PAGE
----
When her parents’ actions parted her from her first love, Dequan, the girl who had once been Tamzin ran away. She couldn’t go home, but an elf man named Matty offered her a passport to a brand-new life in the fairy realm. Renamed as Thomasine, she learned new skills and met new friends and lovers, but she never forgot Dequan.
Seven years on, she’s back in Sydney, ready to be Tamzin again and to take up the reins of the life she left behind. Before she can rekindle her relationship with Dequan, she needs a formal identity. Branok and Gillan St Ives help her out, and so do Dahlia Pengellis and the Dames with Dogs. All these people seem to wish her well in her quest of being Tamzin, but it’s her quest, after all.
Tamzin finally tracks down Dequan, but the reunion does not go as planned. Bruised but unbeaten, Tamzin moves up the coast to Fiddle Bay, where she opens an art studio and reconnects with the indie music scene. Dahlia and her followers turn up, and after a highly peculiar evening, Tamzin meets an old acquaintance who might have some answers. Even if he hasn’t, he has something Tamzin wants.
Thomasine Forest, July, 2017
Thomasine drew a deep breath. Stepping through the gateway from the fairy realm and seeing other humans for the first time in more than seven years was a shock.
It was clearly a bigger shock for the startled couple who had witnessed her return. Seeing her was probably surprising enough, but they had also seen her hugging Shay. He wasn’t as green as a full-blooded leprechaun, but he was definitely too green to be human.
At least he’d taken the hint and gone home before anyone else saw him.
She smiled at the couple and said equably, “Sorry about that. I’m an artist, and my friend and I were testing out a pose. We didn’t know anyone was about.”
“That’s obvious.” The woman, who had long dark hair and who was implausibly beautiful, laughed. “You’re a musician as well as an artist,” she said, indicating the fiddle, which was strapped to Thomasine’s back.
“I play the fiddle, and I used to play the guitar. You?”
“Jordy plays the harp and the flute,” the man said. He had a pleasant plain face and broad shoulders. He wore a loose shirt that looked as if it had been made for someone even bigger than he was. It didn’t look the way Thomasine remembered men’s shirts. Presumably, fashions had shifted.
“What about you?” Thomasine asked.
He shrugged. “Keyboard and guitar a bit... I’m not a musician, though.”
“Chess is a music producer,” the woman said with obvious pride. “He owns Indichord Studio.”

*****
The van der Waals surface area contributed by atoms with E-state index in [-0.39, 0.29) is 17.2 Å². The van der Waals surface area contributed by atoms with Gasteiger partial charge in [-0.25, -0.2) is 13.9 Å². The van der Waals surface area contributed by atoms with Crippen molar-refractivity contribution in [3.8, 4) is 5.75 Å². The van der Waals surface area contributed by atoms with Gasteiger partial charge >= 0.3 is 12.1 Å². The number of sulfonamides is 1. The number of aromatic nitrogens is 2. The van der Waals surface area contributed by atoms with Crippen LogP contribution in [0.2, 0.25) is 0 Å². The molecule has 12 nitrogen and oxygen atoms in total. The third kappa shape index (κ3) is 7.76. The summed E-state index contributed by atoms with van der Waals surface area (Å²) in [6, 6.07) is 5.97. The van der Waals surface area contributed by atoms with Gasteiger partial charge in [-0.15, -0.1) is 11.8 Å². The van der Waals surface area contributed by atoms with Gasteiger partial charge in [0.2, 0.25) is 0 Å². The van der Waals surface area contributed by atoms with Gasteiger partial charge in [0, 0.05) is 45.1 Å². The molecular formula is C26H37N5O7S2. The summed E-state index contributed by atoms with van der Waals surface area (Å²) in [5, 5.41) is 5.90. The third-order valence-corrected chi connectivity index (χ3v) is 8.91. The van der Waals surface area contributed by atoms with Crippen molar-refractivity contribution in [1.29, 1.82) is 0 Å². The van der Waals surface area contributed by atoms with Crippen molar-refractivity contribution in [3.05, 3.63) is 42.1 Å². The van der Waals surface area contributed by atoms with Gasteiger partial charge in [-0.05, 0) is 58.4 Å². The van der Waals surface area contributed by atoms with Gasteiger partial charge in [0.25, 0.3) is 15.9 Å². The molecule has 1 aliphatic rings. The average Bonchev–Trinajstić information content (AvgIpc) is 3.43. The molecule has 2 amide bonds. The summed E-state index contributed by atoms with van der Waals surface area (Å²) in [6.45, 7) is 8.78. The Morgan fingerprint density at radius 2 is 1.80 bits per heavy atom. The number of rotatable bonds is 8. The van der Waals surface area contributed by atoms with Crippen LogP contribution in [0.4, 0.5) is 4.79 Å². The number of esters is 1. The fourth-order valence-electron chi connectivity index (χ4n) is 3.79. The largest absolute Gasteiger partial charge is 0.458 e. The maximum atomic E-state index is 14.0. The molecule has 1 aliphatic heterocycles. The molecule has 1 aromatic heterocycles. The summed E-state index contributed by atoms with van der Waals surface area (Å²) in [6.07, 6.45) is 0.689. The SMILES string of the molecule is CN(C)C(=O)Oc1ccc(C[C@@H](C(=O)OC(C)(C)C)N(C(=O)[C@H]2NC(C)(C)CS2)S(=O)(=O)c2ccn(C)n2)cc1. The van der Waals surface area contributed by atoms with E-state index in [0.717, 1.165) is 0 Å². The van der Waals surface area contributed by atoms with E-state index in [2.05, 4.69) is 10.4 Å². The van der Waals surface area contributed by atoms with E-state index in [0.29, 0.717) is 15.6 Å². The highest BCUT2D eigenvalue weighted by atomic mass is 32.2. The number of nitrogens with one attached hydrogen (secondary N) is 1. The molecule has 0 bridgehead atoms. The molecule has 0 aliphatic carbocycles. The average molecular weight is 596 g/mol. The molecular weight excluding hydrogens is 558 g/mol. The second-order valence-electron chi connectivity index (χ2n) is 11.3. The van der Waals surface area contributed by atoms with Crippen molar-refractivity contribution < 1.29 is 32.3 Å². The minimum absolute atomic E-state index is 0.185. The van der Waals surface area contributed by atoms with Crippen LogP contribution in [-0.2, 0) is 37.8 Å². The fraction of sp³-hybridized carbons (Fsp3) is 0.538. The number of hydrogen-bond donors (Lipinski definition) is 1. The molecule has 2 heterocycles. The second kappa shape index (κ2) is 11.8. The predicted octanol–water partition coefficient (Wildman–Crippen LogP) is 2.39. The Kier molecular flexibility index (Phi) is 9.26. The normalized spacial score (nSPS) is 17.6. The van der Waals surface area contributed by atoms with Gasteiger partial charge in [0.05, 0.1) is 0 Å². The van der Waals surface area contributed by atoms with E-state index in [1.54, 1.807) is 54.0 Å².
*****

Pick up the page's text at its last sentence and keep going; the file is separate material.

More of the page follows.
Thomasine nodded, which seemed the safest response.
Her head was spinning. Dancing Tor on this side of the gates was well away from the city, but the air had traces of fumes she hadn’t smelled since her escape into fairyland. There was no such thing as petrol over there.
The man said placidly, “She’s never heard of it, darling. Maybe she’s heard of you though—Jordana Dane!”
“Afraid not,” Thomasine said.
“Jordy is one half of Courtesan. Surely, you’ve heard of them? You must have, since you’ve come to Winterwatch. Court Leopold and Jordana Dane?”
She shook her head.
“Well, you won’t be suffering vainglory while this lass is around,” the man said to his companion.
Jordana said, “Winterwatch is a bit bigger this year. Maybe she’s come for some of the other bands.”
Winterwatch. Thomasine’s mind did a lurch. She and her boyfriend, Dequan, had once intended to come to the Winterwatch music festival. But that was so long ago.
She said, “Oh—yes—it starts...”
“Not till tomorrow, but we’re getting set up before the rush comes. We’re third on the program.”
“I haven’t had a chance to look at a program yet.”
She was aware her words were disconnected, but taking up the reins of a life interrupted seven years ago made her feel as if she were walking a mountain path in the dark.
They’ll think I’m simple... and not in a good way.
“I’ll dig one out of the van for you,” Chess said kindly.
Jordana said, “Is your beautiful friend one of the acts? If so, I hope he has some pants, at least.”
“Um—no. Shay was just helping me out with an art project, as I said. Now he’s gone back to his wife.”
“His wife,” Jordana said, deadpan.
“Yes. We’re all very old friends.”
“We met when he was nineteen. His dad and I played the fiddle at his wedding. Now he’s twenty-six, and he and his wife have four children.”
“And he forgot his pants.” Jordana’s lovely face twitched into a smile. “Pretty amazing, isn’t he?”
“Yes, I’ve always thought so,” Thomasine agreed. At least she was on solid ground there. Shay Beech, her first lover, half leprechaun and half treefolk and wholly delightful, was pretty amazing.
Chess backed out of the van and held out a folded paper to Thomasine. One side was blank, and she found herself staring at it with avarice.
Blank paper! What I’d have done to have that on Stella Orris...
“Here you go... um...”
“Her name’s Tamzin, I think,” Jordana supplied. “At least, that’s what Mister Tumnus called her.” She glanced at Thomasine. “I notice names, because you don’t meet too many people called Jordana... or Tamzin. It’s a Cornish form of Thomasine.”
Tamzin. Thomasine. Mister... oh, the faun from Narnia!
Thomasine almost laughed at the idea of Shay with an umbrella.
“Darling, I don’t think she needs a dissertation on naming conventions.”